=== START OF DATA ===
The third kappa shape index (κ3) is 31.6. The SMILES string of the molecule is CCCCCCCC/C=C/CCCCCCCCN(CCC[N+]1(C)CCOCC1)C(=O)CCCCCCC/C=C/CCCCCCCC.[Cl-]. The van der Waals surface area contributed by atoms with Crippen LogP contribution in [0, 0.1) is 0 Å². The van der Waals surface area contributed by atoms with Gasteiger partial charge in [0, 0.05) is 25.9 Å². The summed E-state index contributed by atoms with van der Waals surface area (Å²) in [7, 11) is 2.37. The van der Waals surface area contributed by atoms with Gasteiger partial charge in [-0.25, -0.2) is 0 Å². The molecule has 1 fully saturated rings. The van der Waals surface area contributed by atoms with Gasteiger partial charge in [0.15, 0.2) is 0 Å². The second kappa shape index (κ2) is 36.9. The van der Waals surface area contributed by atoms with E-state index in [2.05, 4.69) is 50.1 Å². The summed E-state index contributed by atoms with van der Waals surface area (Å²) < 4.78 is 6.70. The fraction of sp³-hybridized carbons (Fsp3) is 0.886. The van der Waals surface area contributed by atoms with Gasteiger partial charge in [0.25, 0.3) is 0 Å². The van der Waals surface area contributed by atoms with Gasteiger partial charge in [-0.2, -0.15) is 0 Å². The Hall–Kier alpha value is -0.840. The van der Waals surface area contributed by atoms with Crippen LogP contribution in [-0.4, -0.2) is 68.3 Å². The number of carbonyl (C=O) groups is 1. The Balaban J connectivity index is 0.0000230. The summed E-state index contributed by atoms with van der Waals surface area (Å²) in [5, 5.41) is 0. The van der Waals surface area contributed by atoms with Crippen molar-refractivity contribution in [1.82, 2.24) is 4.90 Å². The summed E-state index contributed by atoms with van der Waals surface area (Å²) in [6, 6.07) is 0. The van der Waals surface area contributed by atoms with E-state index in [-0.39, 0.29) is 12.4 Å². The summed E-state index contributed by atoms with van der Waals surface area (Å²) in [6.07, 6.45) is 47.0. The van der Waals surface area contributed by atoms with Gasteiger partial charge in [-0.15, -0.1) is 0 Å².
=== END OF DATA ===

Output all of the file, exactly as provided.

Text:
The third kappa shape index (κ3) is 31.6. The SMILES string of the molecule is CCCCCCCC/C=C/CCCCCCCCN(CCC[N+]1(C)CCOCC1)C(=O)CCCCCCC/C=C/CCCCCCCC.[Cl-]. The van der Waals surface area contributed by atoms with Crippen LogP contribution in [0, 0.1) is 0 Å². The van der Waals surface area contributed by atoms with Gasteiger partial charge in [0, 0.05) is 25.9 Å². The summed E-state index contributed by atoms with van der Waals surface area (Å²) in [7, 11) is 2.37. The van der Waals surface area contributed by atoms with Gasteiger partial charge in [-0.25, -0.2) is 0 Å². The molecule has 1 fully saturated rings. The van der Waals surface area contributed by atoms with Gasteiger partial charge in [0.15, 0.2) is 0 Å². The second kappa shape index (κ2) is 36.9. The van der Waals surface area contributed by atoms with E-state index in [2.05, 4.69) is 50.1 Å². The summed E-state index contributed by atoms with van der Waals surface area (Å²) < 4.78 is 6.70. The fraction of sp³-hybridized carbons (Fsp3) is 0.886. The van der Waals surface area contributed by atoms with Gasteiger partial charge in [0.25, 0.3) is 0 Å². The van der Waals surface area contributed by atoms with Gasteiger partial charge in [-0.2, -0.15) is 0 Å². The Hall–Kier alpha value is -0.840. The van der Waals surface area contributed by atoms with Crippen LogP contribution in [-0.4, -0.2) is 68.3 Å². The number of carbonyl (C=O) groups is 1. The Balaban J connectivity index is 0.0000230. The summed E-state index contributed by atoms with van der Waals surface area (Å²) in [5, 5.41) is 0. The van der Waals surface area contributed by atoms with Crippen molar-refractivity contribution in [1.82, 2.24) is 4.90 Å². The summed E-state index contributed by atoms with van der Waals surface area (Å²) in [6, 6.07) is 0. The van der Waals surface area contributed by atoms with E-state index in [-0.39, 0.29) is 12.4 Å². The summed E-state index contributed by atoms with van der Waals surface area (Å²) in [6.07, 6.45) is 47.0. The van der Waals surface area contributed by atoms with Gasteiger partial charge in [-0.15, -0.1) is 0 Å².